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Why Do Foreign Firms Have Less Idiosyncratic Risk than U.S. Firms?

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  • Söhnke M. Bartram
  • Gregory Brown
  • René M. Stulz

Abstract

Using a large panel of firms across the world from 1991-2006, we show that the median foreign firm has lower idiosyncratic risk than a comparable U.S. firm. Country characteristics help explain variation in the level of idiosyncratic risk, but less so than firm characteristics. Idiosyncratic risk falls as government stability and respect for the rule of law improve. Idiosyncratic risk is positively related to stock market development but negatively related to bond market development. Surprisingly, we find that idiosyncratic risk is generally negatively related to corporate disclosure quality. Finally, idiosyncratic risk generally increases with shareholder protection. Though there is evidence that R 2 increases with creditor rights and falls with the quality of disclosure, these results are driven by the relations between these variables and systematic risk rather than by the impact of these variables on idiosyncratic risk.

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Bibliographic Info

Paper provided by National Bureau of Economic Research, Inc in its series NBER Working Papers with number 14931.

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Date of creation: Apr 2009
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Handle: RePEc:nbr:nberwo:14931

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  1. Dahlquist, Magnus & Pinkowitz, Lee & Stulz, René M. & Williamson, Rohan, 2003. "Corporate Governance and the Home Bias," Journal of Financial and Quantitative Analysis, Cambridge University Press, vol. 38(01), pages 87-110, March.
  2. Claessens, Stijn & Laeven, Luc, 2002. "Financial development, property rights, and growth," Policy Research Working Paper Series 2924, The World Bank.
  3. Beck, Thorsten & Demirguc-Kunt, Asli & Levine, Ross, 1999. "A new database on financial development and structure," Policy Research Working Paper Series 2146, The World Bank.
  4. René M. Stulz, 2005. "The Limits of Financial Globalization," Journal of Finance, American Finance Association, vol. 60(4), pages 1595-1638, 08.
  5. Steven Drucker & Manju Puri, 2005. "On the Benefits of Concurrent Lending and Underwriting," Journal of Finance, American Finance Association, vol. 60(6), pages 2763-2799, December.
  6. Doidge, Craig & Andrew Karolyi, G. & Stulz, Rene M., 2007. "Why do countries matter so much for corporate governance?," Journal of Financial Economics, Elsevier, vol. 86(1), pages 1-39, October.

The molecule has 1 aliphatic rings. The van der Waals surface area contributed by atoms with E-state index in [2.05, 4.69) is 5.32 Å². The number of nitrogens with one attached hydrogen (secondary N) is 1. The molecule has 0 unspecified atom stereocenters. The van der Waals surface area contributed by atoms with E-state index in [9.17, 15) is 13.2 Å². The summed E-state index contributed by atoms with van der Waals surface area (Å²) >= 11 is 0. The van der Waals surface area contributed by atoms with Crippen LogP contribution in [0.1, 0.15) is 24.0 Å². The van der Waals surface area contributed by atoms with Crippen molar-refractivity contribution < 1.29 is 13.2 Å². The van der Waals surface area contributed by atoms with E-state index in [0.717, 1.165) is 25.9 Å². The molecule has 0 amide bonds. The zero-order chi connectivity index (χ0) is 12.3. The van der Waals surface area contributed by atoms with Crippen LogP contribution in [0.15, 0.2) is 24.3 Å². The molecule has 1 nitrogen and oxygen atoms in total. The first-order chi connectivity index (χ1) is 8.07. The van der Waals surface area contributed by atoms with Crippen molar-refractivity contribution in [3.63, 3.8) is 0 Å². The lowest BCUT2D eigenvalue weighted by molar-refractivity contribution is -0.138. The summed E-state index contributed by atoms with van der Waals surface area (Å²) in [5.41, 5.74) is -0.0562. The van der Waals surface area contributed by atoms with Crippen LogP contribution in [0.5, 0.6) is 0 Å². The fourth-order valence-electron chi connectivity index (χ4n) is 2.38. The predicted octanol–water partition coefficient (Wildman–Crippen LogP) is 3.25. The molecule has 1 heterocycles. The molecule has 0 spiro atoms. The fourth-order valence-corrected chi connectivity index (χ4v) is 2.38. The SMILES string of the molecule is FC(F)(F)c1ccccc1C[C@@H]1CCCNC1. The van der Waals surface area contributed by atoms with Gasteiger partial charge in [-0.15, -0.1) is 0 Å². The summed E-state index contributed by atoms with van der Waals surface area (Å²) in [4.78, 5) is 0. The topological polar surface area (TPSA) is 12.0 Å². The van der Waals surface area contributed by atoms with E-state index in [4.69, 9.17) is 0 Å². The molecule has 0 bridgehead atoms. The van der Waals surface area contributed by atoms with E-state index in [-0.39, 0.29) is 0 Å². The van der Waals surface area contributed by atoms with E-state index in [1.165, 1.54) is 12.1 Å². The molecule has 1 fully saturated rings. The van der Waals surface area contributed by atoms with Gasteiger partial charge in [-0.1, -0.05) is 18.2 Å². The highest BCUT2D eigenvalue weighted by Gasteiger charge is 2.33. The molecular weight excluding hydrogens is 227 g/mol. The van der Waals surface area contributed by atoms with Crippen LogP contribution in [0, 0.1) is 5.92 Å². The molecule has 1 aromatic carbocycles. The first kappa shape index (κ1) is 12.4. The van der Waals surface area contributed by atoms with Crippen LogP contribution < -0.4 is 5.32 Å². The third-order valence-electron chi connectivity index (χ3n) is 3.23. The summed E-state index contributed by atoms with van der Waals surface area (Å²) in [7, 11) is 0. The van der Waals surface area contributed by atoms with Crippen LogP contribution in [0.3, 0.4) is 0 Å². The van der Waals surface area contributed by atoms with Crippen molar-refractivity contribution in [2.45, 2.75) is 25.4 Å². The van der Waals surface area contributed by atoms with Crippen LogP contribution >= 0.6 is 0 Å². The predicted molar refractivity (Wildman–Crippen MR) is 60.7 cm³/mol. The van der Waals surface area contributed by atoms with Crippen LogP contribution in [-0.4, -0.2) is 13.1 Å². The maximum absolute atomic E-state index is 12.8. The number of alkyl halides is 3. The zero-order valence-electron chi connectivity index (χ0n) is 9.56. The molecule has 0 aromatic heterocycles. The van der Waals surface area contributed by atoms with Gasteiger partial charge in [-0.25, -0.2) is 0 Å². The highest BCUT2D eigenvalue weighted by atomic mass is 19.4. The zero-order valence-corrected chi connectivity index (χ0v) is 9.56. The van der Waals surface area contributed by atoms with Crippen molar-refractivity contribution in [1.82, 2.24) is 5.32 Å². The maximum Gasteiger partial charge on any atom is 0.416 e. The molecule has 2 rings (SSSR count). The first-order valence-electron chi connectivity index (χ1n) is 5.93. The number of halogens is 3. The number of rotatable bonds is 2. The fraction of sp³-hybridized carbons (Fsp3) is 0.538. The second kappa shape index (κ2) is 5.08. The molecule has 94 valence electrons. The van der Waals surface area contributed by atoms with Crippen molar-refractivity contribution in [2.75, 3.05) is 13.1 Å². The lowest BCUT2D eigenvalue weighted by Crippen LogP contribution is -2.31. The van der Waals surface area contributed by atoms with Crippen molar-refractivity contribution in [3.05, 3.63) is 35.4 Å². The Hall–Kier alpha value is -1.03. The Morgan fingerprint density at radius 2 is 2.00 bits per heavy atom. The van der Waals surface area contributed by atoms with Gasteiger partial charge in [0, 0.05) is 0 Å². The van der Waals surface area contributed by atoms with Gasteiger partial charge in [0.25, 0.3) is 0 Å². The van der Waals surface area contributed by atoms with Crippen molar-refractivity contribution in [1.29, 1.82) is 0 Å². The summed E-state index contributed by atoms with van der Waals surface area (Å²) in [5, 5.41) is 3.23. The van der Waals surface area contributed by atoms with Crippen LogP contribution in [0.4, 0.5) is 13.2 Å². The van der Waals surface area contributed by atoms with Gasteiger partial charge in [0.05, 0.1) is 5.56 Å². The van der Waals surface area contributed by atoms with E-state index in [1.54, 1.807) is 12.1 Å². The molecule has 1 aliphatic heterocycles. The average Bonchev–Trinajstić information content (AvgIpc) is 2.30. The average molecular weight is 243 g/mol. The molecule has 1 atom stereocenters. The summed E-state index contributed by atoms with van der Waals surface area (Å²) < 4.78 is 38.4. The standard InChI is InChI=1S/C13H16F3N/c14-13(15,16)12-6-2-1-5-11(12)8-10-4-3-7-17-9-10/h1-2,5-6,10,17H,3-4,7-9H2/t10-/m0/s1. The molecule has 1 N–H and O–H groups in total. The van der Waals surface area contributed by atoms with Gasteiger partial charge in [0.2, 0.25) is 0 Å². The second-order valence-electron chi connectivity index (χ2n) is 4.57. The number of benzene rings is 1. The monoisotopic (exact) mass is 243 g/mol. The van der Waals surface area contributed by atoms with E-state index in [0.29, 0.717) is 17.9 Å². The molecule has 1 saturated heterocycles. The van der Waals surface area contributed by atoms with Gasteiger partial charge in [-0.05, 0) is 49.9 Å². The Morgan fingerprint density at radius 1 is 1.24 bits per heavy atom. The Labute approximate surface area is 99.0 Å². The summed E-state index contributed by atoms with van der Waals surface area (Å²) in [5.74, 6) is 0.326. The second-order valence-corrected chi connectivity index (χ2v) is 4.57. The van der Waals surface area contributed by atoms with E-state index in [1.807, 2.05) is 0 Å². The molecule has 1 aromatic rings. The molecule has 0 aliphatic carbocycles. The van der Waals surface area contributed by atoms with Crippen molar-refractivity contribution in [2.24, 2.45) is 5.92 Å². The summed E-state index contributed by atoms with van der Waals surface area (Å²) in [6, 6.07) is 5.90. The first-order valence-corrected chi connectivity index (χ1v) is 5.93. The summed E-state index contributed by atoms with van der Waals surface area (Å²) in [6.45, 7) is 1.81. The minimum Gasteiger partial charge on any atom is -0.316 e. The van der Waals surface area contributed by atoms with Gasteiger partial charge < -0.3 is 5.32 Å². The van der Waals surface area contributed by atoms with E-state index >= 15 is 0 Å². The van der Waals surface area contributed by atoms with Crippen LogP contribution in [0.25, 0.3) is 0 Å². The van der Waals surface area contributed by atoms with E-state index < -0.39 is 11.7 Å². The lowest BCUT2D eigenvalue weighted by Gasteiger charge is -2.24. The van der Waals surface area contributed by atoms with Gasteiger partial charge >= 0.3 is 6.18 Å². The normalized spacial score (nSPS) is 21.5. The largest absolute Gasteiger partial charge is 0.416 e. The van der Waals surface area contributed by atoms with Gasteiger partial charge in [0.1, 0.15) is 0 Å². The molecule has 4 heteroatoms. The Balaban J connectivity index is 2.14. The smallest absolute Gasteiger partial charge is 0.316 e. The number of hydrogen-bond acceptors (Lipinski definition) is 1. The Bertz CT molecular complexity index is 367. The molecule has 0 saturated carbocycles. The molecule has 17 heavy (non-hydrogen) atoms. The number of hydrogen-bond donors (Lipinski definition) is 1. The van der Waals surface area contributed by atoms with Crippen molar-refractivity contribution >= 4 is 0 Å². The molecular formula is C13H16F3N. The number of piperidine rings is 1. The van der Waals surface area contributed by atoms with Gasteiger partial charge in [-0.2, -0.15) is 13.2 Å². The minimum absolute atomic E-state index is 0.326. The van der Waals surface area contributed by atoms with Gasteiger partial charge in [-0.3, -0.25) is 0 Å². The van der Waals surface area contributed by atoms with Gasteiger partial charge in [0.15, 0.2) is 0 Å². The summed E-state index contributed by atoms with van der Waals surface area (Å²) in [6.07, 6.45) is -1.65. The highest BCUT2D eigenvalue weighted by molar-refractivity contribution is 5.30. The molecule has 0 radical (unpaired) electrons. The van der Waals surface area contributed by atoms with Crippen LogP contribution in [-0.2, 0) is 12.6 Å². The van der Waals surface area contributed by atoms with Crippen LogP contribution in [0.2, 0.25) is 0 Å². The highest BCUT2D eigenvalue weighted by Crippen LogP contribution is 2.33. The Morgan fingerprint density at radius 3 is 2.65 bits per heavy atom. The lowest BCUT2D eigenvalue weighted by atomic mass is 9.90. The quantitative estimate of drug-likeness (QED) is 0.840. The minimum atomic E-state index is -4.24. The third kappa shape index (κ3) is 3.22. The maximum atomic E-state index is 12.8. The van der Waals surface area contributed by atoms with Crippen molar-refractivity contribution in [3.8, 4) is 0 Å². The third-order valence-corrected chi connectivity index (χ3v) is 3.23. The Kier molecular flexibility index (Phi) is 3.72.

7. Michelacci, Claudio & Schivardi, Fabiano, 2008. "Does Idiosyncratic Business Risk Matter?," CEPR Discussion Papers 6910, C.E.P.R. Discussion Papers.
  8. Diego Comin & Thomas Philippon, 2005. "The Rise in Firm-Level Volatility: Causes and Consequences," NBER Working Papers 11388, National Bureau of Economic Research, Inc.
  9. Coles, Jeffrey L. & Daniel, Naveen D. & Naveen, Lalitha, 2006. "Managerial incentives and risk-taking," Journal of Financial Economics, Elsevier, vol. 79(2), pages 431-468, February.
  10. Geert Bekaert & Campbell R. Harvey & Christian Lundblad, 2005. "Liquidity and Expected Returns: Lessons From Emerging Markets," NBER Working Papers 11413, National Bureau of Economic Research, Inc.
  11. Acharya, Viral V. & Amihud, Yakov & Litov, Lubomir, 2011. "Creditor rights and corporate risk-taking," Journal of Financial Economics, Elsevier, vol. 102(1), pages 150-166, October.
  12. Ozgur S. Ince & R. Burt Porter, 2006. "INDIVIDUAL EQUITY RETURN DATA FROM THOMSON DATASTREAM: HANDLE WITH CARE!," Journal of Financial Research, Southern Finance Association & Southwestern Finance Association, vol. 29(4), pages 463-479.
  13. Brown, Gregory & Kapadia, Nishad, 2007. "Firm-specific risk and equity market development," Journal of Financial Economics, Elsevier, vol. 84(2), pages 358-388, May.
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Cited by:
  1. Rossi, Francesco, 2012. "UK cross-sectional equity data: The case for robust investability filters," European Economic Letters, European Economics Letters Group, vol. 1(1), pages 6-13.
  2. John Cotter & Niall O'Sullivan & Francesco Rossi, 2014. "The Conditional Pricing of Systematic and Idiosyncratic Risk in the UK Equity Market," Working Papers 201403, Geary Institute, University College Dublin.
  3. Geert Bekaert & Robert J. Hodrick & Xiaoyan Zhang, 2010. "Aggregate Idiosyncratic Volatility," NBER Working Papers 16058, National Bureau of Economic Research, Inc.
  4. Fiorella De Fiore & Harald Uhlig, 2011. "Bank Finance Versus Bond Finance," NBER Working Papers 16979, National Bureau of Economic Research, Inc.
  5. Nguyen, Nhut H. & Truong, Cameron, 2013. "The information content of stock markets around the world: A cultural explanation," Journal of International Financial Markets, Institutions and Money, Elsevier, vol. 26(C), pages 1-29.
  6. Kaniel, Ron & Ozoguz, Arzu & Starks, Laura, 2012. "The high volume return premium: Cross-country evidence," Journal of Financial Economics, Elsevier, vol. 103(2), pages 255-279.
  7. De Moor, Lieven & Sercu, Piet, 2011. "Country versus sector factors in equity returns: The roles of non-unit exposures," Journal of Empirical Finance, Elsevier, vol. 18(1), pages 64-77, January.
  8. Rajgopal, Shiva & Venkatachalam, Mohan, 2011. "Financial reporting quality and idiosyncratic return volatility," Journal of Accounting and Economics, Elsevier, vol. 51(1-2), pages 1-20, February.

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